1
$\begingroup$

Is it possible to bend an existing curve with animation nodes?

I have created curves within animation nodes which are easily adjustable ofcourse. But I now also have to work with existing curves.

enter image description here

In addition for the comment of Lemon: enter image description here enter image description here

$\endgroup$
2
  • $\begingroup$ Could you provide some examples of existing curves? $\endgroup$ – lemon Dec 6 '20 at 16:42
  • $\begingroup$ Hello lemon, thank you for your answer. I have attached an example in the question now. In this case I used generated curves with the animation nodes, because I still have to make the stems. The principle is to create different plants using a preset. It is about done, except for the bending with wind animation and some other minor things. Bending with the wind is what I'am trying to accomplish with this question. I only have a simple wind animation with offset euler matrices now. $\endgroup$ – Vince Dec 7 '20 at 15:23
1
+50
$\begingroup$

You take an input curve, transform certain points and output that to another target object. With Spline Info Node you can get single points and check in a loop wether they should be transformed in relation to their index or location etc., then you can transform them and smooth the result for better handles. enter image description here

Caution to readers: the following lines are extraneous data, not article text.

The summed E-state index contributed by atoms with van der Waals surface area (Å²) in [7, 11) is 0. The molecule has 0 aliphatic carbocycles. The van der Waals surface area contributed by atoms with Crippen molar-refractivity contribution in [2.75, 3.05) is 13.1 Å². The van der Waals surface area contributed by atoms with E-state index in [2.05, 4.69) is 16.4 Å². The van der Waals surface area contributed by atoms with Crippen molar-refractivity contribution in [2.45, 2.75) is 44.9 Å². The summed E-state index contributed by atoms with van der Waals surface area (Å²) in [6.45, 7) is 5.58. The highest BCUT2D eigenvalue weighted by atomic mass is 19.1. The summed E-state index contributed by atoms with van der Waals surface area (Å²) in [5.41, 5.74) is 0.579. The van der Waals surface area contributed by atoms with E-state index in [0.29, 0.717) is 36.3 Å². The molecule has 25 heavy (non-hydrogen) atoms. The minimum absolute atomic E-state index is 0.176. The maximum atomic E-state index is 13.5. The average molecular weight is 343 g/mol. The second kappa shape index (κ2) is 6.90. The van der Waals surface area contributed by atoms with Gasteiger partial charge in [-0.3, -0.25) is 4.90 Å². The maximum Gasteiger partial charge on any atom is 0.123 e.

$\endgroup$
4
  • $\begingroup$ Thanks for your answer A M, this works indeed. What is the principle of the compare node in this case? After testing it I can get it to work, but I based that part on guesswork to get the right index. I only have to know what it is based on so I know how to use it on more complex stuff. $\endgroup$ – Vince Dec 7 '20 at 15:13
  • 1
    $\begingroup$ comparison is for checking points indices. indices bigger than half of total number of points would be included in loop. you can set it to something else for your own purposes $\endgroup$ – MohammadHossein Jamshidi Dec 7 '20 at 16:15
  • $\begingroup$ Iterations is the total number of running the loop wich is equal to number of vertices in one spline. Index is the current position in the loop. comparing those two you can get half or a certain ratio of spline vertices. $\endgroup$ – A M Dec 7 '20 at 18:03
  • $\begingroup$ Got it, thank you both for your time and explanations. $\endgroup$ – Vince Dec 8 '20 at 17:28

Your Answer

By clicking “Post Your Answer”, you agree to our terms of service, privacy policy and cookie policy

Not the answer you're looking for? Browse other questions tagged or ask your own question.